Summer in Moscow: The Most Unpredictable City
I spent the summer in Moscow with 20 other extremely nervous, extremely excited students to learn Russian and drink vodka. I decided to go to cold, gray, Soviet Moscow over colorful, Imperial, European St. Petersburg because I thought it’d give me more street cred. Note to reader: going anywhere in Russia will give you street cred. My friend Monica once described being in Russia to me as “living in an amazing amusement park where none of the rides have safety bars.” It’s sort of exactly like that. You never really know what’s going to happen next, but it’ll most likely be something you really like, unless it’s food poisoning (but that can happen anywhere). That said, I’d say always travel in groups and guard your purse as you would a baby.
My friend Monica once described being in Russia to me as “living in an amazing amusement park where none of the rides have safety bars.”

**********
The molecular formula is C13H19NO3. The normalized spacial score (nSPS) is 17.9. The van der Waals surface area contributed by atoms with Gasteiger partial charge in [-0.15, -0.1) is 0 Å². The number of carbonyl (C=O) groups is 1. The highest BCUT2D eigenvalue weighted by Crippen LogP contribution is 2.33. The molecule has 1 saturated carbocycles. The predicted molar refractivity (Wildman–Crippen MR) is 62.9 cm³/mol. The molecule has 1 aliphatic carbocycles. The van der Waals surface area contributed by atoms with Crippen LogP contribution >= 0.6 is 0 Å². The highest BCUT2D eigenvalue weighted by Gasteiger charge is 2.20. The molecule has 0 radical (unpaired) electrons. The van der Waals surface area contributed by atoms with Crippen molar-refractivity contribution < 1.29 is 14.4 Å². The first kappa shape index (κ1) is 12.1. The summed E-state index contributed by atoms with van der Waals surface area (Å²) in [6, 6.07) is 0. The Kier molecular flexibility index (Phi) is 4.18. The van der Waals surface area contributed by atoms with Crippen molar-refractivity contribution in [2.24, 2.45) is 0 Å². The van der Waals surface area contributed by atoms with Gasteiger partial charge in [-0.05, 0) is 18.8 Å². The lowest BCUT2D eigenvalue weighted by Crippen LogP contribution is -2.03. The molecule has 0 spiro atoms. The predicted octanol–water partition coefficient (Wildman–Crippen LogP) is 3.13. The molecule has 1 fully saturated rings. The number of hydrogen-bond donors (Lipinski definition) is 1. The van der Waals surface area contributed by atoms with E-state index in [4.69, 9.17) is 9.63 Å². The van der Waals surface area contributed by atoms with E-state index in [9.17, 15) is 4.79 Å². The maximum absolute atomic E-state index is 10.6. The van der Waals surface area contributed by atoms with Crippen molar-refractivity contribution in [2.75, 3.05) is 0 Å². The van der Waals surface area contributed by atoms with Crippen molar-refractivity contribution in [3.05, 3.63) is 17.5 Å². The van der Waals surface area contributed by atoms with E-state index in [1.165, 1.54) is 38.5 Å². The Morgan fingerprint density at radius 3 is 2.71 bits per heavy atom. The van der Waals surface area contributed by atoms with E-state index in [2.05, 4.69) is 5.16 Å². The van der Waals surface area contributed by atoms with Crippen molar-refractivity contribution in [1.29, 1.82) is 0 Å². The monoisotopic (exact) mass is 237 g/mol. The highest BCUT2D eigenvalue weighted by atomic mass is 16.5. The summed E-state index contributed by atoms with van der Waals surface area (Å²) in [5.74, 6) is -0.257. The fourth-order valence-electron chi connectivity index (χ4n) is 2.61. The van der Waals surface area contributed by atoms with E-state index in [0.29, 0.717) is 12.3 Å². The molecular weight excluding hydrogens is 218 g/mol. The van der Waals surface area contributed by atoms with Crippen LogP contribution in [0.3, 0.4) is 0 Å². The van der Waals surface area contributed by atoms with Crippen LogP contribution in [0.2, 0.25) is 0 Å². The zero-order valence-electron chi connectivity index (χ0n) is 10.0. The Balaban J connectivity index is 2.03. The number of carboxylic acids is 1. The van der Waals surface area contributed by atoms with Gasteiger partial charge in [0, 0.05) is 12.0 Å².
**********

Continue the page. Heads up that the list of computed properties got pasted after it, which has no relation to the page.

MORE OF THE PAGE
Moscow is actually not as gray as Cold War propaganda posters would have you believe. As you can see from my picture, in Moscow, colors abound! This photo of me is from Izmailovsky Park, an amazing market where you can buy all the skimpy outfits you’d ever need to go clubbing in Moscow as well as really incredible souvenirs. I bought a beautiful snow globe of St. Basil’s Cathedral. It’s my most favorite thing in the world. I passed on the see-through halter dress covered in glitter (Russians are the least modest people when it comes fashion). I had a little bit of trouble finding the park, but fortunately, Russia is full of old ladies “babushki,” who are extremely helpful in all matters (i.e. teaching me the difference between going north versus going south).
One more extremely important thing about Moscow (and Russia in general): the ice cream is so so so good. This is the best kept secret about Russia, but everyone who’s been there will tell you that the ice cream is as good as the literature. It’s all about the Mojito-flavored ice cream sandwich for 20 rubles.